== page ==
A personal trainer in Abu Dhabi who broke her back in a kite surfing accident is determined to walk again despite facing up to a year in hospital.
On April 29, at Yas Kite Beach, Iuliana Chiorpec, 41, suffered multiple fractures after a sudden, strong gust of wind hurled her into the air.
Ms Chiorpec fractured the C5 and C6 vertebrae in her spine. She also had a compressed fracture of the thoracic vertebrae that support the back and provide a protective cage around the delicate organs.
She also suffered a prolapsed disc, which is when the soft cushion of tissue between the bones in the spine pushes out, causing pain by pressing on the nerves.
After being rescued from the beach by fellow kite surfers, Ms Chiorpec was admitted to the neurosurgical department at Sheikh Shakbout Medical City.
Her symptoms included severe neck pain, numbness in her arm and complete loss of movement in her legs.
“It was a nice windy day, but my kite was too big for the wind so I was waiting for it to drop,” said Ms Chiorpec, who is from Romania and had been kite surfing for just a year.
“When I felt it was not too strong I asked the guys on the beach if it was OK and they said yes.
“I was walking on the beach with my kite and a wind gust flipped and pulled it, snatching my neck and then dropping me to the beach.
“It pulled me from the waist, and I was holding the bar but not firmly so my head jerked back suddenly and I fell to the ground.”
Ms Chiorpec remained conscious, but could not feel her arms or legs.
An ambulance was called and arrived about 45 minutes later.
First responders walked 400 metres on to the beach and then carried her to a waiting ambulance.
“The doctors asked if I wanted to do surgery, but I had no one with me so I was scared,” Ms Chiorpec said.
“I signed the forms with my fingerprint because I could not use my hands.
“The surgery was risky, but after four hours I came round and the surgeons had screwed my broken vertebrae together.”
On the way to recovery
Ms Chiorpec was then transferred to the hospital’s intensive care unit where she continued to recover.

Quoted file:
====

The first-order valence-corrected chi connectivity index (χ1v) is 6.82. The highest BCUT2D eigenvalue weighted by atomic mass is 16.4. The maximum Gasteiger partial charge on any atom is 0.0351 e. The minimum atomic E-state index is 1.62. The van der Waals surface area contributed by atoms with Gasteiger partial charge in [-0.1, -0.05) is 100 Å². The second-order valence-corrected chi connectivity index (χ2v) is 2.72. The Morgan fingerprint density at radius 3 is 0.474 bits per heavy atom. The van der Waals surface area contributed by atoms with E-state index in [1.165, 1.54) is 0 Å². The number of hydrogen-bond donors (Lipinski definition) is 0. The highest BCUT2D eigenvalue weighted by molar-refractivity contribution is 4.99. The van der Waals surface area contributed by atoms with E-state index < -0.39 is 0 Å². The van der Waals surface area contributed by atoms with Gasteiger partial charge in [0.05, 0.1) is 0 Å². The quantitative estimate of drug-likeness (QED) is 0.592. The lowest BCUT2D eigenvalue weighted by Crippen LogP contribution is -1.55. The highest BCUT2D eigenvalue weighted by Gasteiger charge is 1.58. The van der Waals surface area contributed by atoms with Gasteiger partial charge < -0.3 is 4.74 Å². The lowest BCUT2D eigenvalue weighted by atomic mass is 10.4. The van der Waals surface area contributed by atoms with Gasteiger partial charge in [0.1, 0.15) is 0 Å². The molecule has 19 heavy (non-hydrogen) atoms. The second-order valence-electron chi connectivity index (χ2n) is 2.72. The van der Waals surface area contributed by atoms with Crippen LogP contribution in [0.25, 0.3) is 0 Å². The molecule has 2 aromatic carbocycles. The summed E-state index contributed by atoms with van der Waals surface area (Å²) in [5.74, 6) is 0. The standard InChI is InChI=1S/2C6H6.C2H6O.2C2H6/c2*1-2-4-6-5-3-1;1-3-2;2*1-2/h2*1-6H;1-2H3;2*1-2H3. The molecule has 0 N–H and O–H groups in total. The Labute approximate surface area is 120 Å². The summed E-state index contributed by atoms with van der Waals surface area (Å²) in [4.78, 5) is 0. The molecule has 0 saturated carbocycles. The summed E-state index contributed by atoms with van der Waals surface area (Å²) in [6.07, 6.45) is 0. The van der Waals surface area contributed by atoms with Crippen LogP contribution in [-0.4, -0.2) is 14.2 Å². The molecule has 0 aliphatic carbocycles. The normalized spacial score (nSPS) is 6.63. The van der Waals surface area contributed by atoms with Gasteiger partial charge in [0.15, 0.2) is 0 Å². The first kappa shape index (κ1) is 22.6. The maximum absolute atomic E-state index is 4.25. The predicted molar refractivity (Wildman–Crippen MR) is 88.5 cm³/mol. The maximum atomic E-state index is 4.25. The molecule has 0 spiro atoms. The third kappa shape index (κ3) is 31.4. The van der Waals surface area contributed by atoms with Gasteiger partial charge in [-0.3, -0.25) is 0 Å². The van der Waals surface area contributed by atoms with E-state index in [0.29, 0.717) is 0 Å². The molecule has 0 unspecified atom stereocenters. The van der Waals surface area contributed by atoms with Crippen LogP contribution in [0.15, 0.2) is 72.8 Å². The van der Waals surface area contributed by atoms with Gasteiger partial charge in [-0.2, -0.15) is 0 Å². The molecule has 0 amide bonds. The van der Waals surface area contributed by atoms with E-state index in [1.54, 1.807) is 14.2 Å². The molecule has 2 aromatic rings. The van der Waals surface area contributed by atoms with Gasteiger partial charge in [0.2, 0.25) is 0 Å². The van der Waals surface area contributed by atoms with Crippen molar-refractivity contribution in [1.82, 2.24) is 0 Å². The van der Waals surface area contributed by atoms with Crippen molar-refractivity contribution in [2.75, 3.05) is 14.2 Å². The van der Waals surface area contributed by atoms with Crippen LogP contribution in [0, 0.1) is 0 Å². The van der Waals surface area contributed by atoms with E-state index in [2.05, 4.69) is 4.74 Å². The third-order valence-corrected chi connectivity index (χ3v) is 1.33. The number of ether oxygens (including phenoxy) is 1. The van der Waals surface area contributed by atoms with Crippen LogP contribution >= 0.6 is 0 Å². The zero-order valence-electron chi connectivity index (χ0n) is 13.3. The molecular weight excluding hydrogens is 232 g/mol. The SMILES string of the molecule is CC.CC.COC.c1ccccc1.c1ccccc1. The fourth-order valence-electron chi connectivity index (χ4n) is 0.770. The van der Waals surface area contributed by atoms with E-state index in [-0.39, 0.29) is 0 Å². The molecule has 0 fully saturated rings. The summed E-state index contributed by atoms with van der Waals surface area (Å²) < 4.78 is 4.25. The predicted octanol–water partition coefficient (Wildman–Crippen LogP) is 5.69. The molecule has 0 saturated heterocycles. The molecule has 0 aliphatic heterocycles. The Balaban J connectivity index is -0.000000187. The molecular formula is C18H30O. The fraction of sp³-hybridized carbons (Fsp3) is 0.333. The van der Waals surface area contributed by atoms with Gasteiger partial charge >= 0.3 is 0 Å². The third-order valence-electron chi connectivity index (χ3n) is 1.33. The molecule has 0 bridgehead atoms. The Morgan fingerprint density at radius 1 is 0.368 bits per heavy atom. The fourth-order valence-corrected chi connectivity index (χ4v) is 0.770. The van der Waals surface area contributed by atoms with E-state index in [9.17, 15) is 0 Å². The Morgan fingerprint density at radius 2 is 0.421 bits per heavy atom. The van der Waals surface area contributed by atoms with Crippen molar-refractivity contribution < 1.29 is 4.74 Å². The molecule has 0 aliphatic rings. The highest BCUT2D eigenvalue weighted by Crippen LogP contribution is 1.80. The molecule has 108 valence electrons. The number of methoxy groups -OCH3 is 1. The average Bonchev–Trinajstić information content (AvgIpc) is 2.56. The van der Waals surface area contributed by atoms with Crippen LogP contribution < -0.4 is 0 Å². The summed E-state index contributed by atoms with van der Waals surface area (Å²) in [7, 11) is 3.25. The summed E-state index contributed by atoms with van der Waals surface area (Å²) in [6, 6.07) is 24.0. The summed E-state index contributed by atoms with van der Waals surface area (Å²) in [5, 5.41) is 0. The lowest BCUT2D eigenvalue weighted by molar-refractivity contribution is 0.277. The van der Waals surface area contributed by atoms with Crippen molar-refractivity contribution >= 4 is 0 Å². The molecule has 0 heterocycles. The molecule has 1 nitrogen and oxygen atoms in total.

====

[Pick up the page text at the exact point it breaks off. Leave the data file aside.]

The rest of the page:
Since then she has been recovering at the Cambridge Medical & Rehabilitation Centre in Abu Dhabi where she faces months of rehabilitation.
Her mother has flown out to support her recovery.
Doctors treating Ms Chiorpec said traumatic spinal cord injuries such as hers are rare, but the early signs of progress are good.
“Iuliana’s response was acceptable because her surgery was done in the first six hours after she got injured,” said Dr Rober Hanna Kassab a physical medicine and rehabilitation specialist at the centre.
“She currently has sensation in both her lower limbs.
“Additionally, she has movement in both her shoulders and elbows, which is a good sign for a recovery journey.
“On the first day of her admission, a customised care and rehabilitation plan was set by an interdisciplinary clinical team, with the main focus to restore her functions as much as we can.
"The aim is to increase her movement ability for both lower and upper limbs in the coming months, as well as to have Iuliana regain her bladder and bowel control.
“What Iuliana could need in the future will depend on her improvement and how she will be in the later few months, how her body will help her to adapt and the day-to-day improvements along with the therapies provided to her.
“In the near future, we will be with her along the way to provide the support and help she might need.”
Friends hope she will be moved to a specialist rehabilitation clinic using a robotic assisted cradle, which can help to improve mobility in people after an accident.
Treatment is available at Reem Hospital, but the fees are about Dh100,000 a month.
“At the beginning, I could not use my hands or raise my arms, but it has got gradually better,” Ms Chiorpec said.
“I could feel my strength was slipping away, but there has been some slow progress.
“Now I can lift my arms over my head and I am getting sensation back in my legs.
“The doctors have not said when I may be able to walk again, it depends on my body and brain and how I react to the rehab.
“I know I am lucky to be alive, I can eat and breathe by myself so I am trying to stay positive day by day and see the progress.”